5. “The March of the women”, King Albert’s Book. Ethel Smyth (England/International, 1914)
Ethel Smyth—British composer and suffragette—donated this arrangement of her “March of the Women” to King Albert's Book: A Tribute to the Belgian King and People from Representative Men and Women Throughout the World. King Albert's Book was a collection of works compiled by Hall Caine as a fundraising effort published by the Daily Telegraph to aid Belgian refugees after the German invasion. It effected a strong political influence thanks to the support of internationally renowned intellectuals who stood against the German occupation of Belgium. The title and design of the book are remarkable for an early 20th century publication: it values the contribution of women to the cause while presenting their work with no gender bias or segregation—the works are compiled in strict alphabetical order by authors’ surname.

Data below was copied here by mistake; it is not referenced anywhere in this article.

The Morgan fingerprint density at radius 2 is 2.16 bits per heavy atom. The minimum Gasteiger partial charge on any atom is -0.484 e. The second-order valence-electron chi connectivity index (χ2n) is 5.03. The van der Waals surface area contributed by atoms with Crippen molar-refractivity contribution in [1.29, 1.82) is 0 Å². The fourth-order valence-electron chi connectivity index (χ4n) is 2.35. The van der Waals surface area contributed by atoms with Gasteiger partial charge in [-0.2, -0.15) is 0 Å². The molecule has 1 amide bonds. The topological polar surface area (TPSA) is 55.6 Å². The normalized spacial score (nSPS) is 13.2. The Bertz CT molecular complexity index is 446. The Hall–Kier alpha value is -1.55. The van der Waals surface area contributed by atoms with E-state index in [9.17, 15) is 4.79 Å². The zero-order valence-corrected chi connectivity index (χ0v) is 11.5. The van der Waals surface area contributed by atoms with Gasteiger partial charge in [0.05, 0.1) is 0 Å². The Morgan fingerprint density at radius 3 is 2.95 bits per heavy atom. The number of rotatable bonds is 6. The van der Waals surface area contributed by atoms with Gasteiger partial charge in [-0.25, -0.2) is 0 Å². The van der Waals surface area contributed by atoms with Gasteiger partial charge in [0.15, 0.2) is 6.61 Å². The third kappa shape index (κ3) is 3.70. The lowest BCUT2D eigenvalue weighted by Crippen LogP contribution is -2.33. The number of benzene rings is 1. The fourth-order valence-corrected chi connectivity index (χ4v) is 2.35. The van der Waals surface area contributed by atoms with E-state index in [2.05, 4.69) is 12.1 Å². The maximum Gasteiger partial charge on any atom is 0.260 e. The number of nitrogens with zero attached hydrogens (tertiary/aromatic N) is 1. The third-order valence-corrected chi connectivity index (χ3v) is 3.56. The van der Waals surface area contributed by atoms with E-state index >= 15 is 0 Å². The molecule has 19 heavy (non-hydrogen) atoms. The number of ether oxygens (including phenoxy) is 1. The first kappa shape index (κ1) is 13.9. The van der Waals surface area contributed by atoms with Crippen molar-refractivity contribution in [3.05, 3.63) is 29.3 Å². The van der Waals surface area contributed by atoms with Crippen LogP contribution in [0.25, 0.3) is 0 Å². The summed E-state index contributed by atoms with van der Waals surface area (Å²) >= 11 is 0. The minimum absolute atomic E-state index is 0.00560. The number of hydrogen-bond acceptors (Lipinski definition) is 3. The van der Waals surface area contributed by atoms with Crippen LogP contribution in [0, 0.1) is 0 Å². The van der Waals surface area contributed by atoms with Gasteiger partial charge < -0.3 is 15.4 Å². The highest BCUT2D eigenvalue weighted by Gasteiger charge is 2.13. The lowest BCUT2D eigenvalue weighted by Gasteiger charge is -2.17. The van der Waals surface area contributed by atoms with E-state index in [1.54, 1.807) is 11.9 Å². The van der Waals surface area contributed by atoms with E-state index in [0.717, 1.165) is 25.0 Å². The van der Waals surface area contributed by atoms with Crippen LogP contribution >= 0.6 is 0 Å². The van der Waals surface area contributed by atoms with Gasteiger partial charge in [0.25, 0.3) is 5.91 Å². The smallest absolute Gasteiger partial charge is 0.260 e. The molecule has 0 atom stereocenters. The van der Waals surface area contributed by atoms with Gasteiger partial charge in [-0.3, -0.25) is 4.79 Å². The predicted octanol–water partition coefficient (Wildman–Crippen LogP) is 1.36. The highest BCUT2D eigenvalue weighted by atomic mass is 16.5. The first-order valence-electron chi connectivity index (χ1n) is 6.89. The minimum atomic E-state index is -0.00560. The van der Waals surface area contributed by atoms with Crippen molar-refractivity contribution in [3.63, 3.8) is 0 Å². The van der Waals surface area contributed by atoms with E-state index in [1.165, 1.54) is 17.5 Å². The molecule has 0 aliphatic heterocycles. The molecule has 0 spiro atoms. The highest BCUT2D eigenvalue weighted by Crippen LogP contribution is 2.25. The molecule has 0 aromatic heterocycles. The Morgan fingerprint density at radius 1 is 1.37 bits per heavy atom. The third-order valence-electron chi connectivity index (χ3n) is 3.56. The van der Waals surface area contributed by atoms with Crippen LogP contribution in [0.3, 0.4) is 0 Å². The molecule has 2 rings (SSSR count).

Smyth’s score gives us an opportunity to reflect upon three radically diverse viewpoints held by women’s collectives during the war. Indeed, the suffragettes split into pro and anti-war camps as they failed to agree on the position they should publicly maintain. Those who were anti-war helped found the apolitical Women's International League for Peace during the Peace Congress of The Hague in 1915. Meanwhile, the German Spartacus League and women socialists such as Clara Zetkin and Rosa Luxemburg boldly defended a pacifist stance by arguing that the war was a consequence of capitalism and colonialism, and therefore contrary to the interests of an international coalition of workers. They openly opposed other national socialist groups who eventually complied with their countries’ participation in the war. Under constant severe persecution, these socialist women risked their lives when they decided to celebrate the Third International Socialist Women Conference (1915) in Bern where an anti-war manifesto was published as part of the closing ceremony.